Quarantine blues: Ohio musician livestreams self covering all 214 Beatles songs

Joe Peppercorn sings a Beatles song with his daughter. YouTube

Joe Peppercorn played through all 214 songs The Beatles ever recorded in a webstream Sunday after showing a video Paul McCartney recorded for him, wishing him luck with the music marathon.

How’s your quarantine going?

Covering the iconic band’s entire discography has been an annual tradition for Peppercorn, 39, since 2010. Usually the shows are at The Bluestone in Columbus and go from about noon to 2 a.m. with a changing cast of bandmates and a string quartet.

Read about the origins of the marathon show from Columbus Alive.

But as Peppercorn and people everywhere in Ohio hunkered down at home to curb the spread of COVID-19, he decided to set up a webcam and play every single song the Fab Four ever wrote together.

Every one of them. One after the other. 

He calls it “Sgt. Peppercorn’s Marathon,” a play off the Beatles album.

It’s a distraction for Peppercorn, who has three kids to navigate through a global crisis. He still has some work as a church’s music director but lost his main source of income as a bartender. The marathon performance, he said, was just something to keep his mind off the co-occuring public health and economic crises and offer someone some joy.

Besides the wishes of luck from McCartney, there are musical appearances by his daughter, some beer drinking, and even a shoutout to Ohio Department of Health Director Dr. Amy Acton.

Here are some highlights of an interview with Peppercorn, edited for length and clarity.

OCJ: So the obvious question here, why did you decide to just, spur of the moment, go on the internet and play 12 hours of Beatles songs?

“I’ve been on my phone constantly, reading the news and freaking out and playing out every awful scenario in my head, over and over, every day. I’m feeling so distracted, I depended so much on my daily routine.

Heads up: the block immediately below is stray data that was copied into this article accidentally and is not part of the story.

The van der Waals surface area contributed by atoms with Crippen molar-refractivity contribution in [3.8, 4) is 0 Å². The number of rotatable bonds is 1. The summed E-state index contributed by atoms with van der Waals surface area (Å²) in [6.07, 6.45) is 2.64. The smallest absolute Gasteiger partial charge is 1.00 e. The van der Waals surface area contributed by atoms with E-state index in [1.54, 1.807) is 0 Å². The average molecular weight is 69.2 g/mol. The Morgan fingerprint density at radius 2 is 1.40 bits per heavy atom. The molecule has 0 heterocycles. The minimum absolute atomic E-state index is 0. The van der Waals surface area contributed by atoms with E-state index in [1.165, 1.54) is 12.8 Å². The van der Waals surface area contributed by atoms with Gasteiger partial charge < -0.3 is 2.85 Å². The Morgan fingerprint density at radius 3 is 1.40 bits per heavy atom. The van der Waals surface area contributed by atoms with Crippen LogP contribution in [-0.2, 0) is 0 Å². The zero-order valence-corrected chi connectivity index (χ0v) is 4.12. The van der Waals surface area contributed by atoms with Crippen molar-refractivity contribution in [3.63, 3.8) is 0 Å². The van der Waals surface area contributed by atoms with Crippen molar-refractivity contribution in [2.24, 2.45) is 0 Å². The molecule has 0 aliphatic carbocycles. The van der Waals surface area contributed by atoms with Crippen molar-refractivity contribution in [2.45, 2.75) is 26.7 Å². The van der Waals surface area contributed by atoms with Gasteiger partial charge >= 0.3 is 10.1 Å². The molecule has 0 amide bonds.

“There are parts that have been amazing, I’m reconnecting with friends on FaceTime, getting all this great time in with my family, but then just to have my life upended in tandem with everyone else, and to feel a lot of my friends hurting and struggling, I was like, I have to do something, if not for other people then for me to just stop reading the news constantly, and browsing Reddit and freaking out.

“I called a few friends and talked to my wife, asking ‘Is this a good idea or is this obnoxious?’ And they were like no, I want that. I want to think about something else right now”

I’m about 90 minutes in, and clearly, some songs are better than others, but to me, that seems like kind of the point?

“Yeah, I think people respond to that kind of vulnerability. I always have responded to that kind of vulnerability in other musicians, where like they’re taking risks and willing to not sound the best. Because that’s how you find those magical moments.”

You mentioned there’s plenty of whisky at the full marathon shows. Were you boozing Sunday?

“Oh yeah. After three or four hours, especially yesterday, was hard. Because man, usually there’s a giant audience and you can feed off of it. Just having deafening silence after every song was weird, and hard. To not have the feedback and be like, ‘Oh man, I botched that song,’ and it’s all quiet. It’s hard to gauge what you’re doing. I wasn’t going hard, but I had like four beers through the show.”

So what’s up with the shoutout to Amy Acton? That made me laugh.

“I think she’s doing a great job of conveying to people that the only way we’re going to be able to do this is if we do it together. That idea has been giving me comfort. I’ve been thinking of the way we normally operate, like every man for himself. I’m like, how are we going to survive this? I’m going to lose my house. But then, if we all get on the same page, we can do this.

“I have friends who are bartenders who have no income right now. I know they watch her every day, and they are comforted by watching her. Their situation is still awful, but they’re getting a lot out of watching her.”

How did you get Paul McCartney to cue you in?

McCartney’s intro video is a long story involving a cowbell, a devoted Peppercorn fan, and her efforts getting a letter of request onto McCartney’s desk. It ends with the rock legend singing the first licks of Love Me Do for Peppercorn’s show. You can read Columbus Alive’s telling of the McCartney video, or watch it at 11:15 in the video of Peppercorn’s marathon. It was unveiled in December at Peppercorn’s last marathon performance.

Now for the easy question: What are your five favorite Beatles songs?

“Dude. That’s like the hardest question, are you kidding me?

“It changes every day, but thinking about [Sunday], the songs where I was feeling it the most. I would say — Across the Universe, Dear Prudence, Things We Said Today, For No One, Ticket to Ride.”

As someone who knows the entire discography, what are three deep cuts people should know that they probably don’t?

“I Call Your Name, that song rocks. And it uses a reggae beat in the middle. Super weird.

“If someone didn’t know the entire Rubber Soul album, they wouldn’t know You Don’t See Me, that’s not a song I ever hear out and about. That song is just devasting and beautiful and also rocking.

“I’m Only Sleeping.”